Many biomolecules come in two versions that are each other’s mirror image, like a left and a right hand. Cells generally use the left-hand version of amino acids to produce proteins; and uptake mechanisms were; thought to share this preference. University of Groningen scientists have now shown that a prokaryotic transport protein can transport both versions of the amino acid aspartate with equal efficiency. Detailed analysis of the structure of the transporter shows why this is the case. The results were published in the journal eLife.

The ‘handedness’ of life has been; known for more than a century. Many organic molecules are; produced in two versions that have the same chemical formula; and connectivity between the atoms; but are structurally each other’s mirror image. During evolution, the left-handed version (L) has been selected for some molecules, whereas for others the mirror image (D) is used. This is a problem in the manufacturing of drugs, where sometimes only one version is effective and the other version could cause serious side effects.

Against expectations

‘Living organisms use L-amino acids in the production of proteins, but they will occasionally use D-amino acids, for example in bacterial cell walls,’ explains University of Groningen Professor of Biochemistry Dirk Slotboom. The central nervous system of mammals has a transport protein for the neurotransmitter L-glutamate that can also transport the amino acid aspartate. ‘And this turns out to recognize both L-aspartate and D-aspartate.’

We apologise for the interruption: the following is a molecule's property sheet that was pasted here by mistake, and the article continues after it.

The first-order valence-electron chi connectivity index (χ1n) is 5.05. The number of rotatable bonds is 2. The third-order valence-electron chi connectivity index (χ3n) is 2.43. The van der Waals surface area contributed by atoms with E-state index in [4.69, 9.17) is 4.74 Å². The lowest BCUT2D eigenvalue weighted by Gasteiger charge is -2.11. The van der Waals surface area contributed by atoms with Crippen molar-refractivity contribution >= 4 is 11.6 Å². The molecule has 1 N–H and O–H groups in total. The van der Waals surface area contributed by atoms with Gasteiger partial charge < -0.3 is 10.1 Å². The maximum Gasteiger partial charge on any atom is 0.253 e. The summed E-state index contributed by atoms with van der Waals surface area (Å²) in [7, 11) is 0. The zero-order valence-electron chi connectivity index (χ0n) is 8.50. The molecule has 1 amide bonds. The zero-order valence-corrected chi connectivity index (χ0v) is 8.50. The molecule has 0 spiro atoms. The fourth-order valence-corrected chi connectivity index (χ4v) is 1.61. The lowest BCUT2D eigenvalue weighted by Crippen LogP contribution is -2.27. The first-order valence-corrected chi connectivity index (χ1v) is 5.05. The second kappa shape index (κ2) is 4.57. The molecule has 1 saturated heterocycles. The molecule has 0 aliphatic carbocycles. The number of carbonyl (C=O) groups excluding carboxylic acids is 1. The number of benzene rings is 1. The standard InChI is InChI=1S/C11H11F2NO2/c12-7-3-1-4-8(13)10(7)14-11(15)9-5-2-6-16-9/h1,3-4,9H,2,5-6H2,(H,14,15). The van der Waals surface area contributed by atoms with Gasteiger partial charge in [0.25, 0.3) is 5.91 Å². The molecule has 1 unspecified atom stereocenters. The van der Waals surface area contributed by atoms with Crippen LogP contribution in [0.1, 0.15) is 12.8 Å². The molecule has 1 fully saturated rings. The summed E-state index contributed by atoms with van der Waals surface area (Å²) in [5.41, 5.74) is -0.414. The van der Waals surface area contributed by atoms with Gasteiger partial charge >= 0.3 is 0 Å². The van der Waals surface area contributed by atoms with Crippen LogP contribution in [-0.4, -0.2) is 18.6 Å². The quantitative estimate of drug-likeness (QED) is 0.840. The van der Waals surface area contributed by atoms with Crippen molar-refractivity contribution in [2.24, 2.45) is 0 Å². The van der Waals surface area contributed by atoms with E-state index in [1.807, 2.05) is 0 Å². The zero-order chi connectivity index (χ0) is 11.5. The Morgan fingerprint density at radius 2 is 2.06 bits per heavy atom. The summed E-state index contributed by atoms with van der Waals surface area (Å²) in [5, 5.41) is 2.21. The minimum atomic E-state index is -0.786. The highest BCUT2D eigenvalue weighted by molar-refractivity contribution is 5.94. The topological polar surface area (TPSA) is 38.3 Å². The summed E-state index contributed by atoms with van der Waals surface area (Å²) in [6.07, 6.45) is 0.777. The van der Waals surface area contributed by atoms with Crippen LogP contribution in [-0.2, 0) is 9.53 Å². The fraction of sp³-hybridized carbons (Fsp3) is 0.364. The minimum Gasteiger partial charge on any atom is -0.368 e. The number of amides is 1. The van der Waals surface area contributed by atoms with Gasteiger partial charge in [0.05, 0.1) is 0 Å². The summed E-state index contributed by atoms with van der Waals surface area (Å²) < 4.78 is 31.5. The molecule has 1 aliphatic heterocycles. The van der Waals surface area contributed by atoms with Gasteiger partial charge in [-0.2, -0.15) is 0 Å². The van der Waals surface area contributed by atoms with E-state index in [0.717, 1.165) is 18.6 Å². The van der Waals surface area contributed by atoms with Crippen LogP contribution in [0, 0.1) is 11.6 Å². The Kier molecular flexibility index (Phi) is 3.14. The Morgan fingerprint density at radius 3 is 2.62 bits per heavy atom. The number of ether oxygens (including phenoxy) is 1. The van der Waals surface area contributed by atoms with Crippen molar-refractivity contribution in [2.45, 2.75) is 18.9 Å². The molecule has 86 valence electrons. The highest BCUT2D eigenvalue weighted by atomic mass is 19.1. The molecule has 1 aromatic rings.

This goes against expectations. Since L-amino acids are the functionally active compounds, it would make sense for transport proteins to only select one ‘hand’. Slotboom: ‘This follows from the difference in structure. Recognition by a transporter requires the structure of the molecule to fit into the binding site.’ And just as it is not possible to fit your left hand into a right-handed glove, the binding of D-amino acids to a transport protein that has evolved to accept L-amino acids is impossible.


In microorganisms, the protein only transports aspartate, which cells could use to build proteins and also use as fuel or as a source of nitrogen. So, in mammals, the homologous protein transports glutamate; in the central nervous system; where the amino acid is; used as a neurotransmitter. The transport protein removes L-glutamate from the synaptic cleft; the part where a nerve impulse is; passed on to another neuron.

There are indications that aspartate can also act as a neurotransmitter. ‘If that were the case, both L- and D-aspartate might perform this function,’ says Slotboom. ‘The affinity for both types of aspartate is very high. This may point to a specific function and suggests that D-aspartate is; also used for something.’ Interestingly, D-glutamate is not accepted by the transporter. Again, this appears to be a matter of space: glutamate has an extra methylene group compared to aspartate. ‘And in D-glutamate, that methylene probably causes a clash with the binding site.’ It does not fit, not even in a mitten.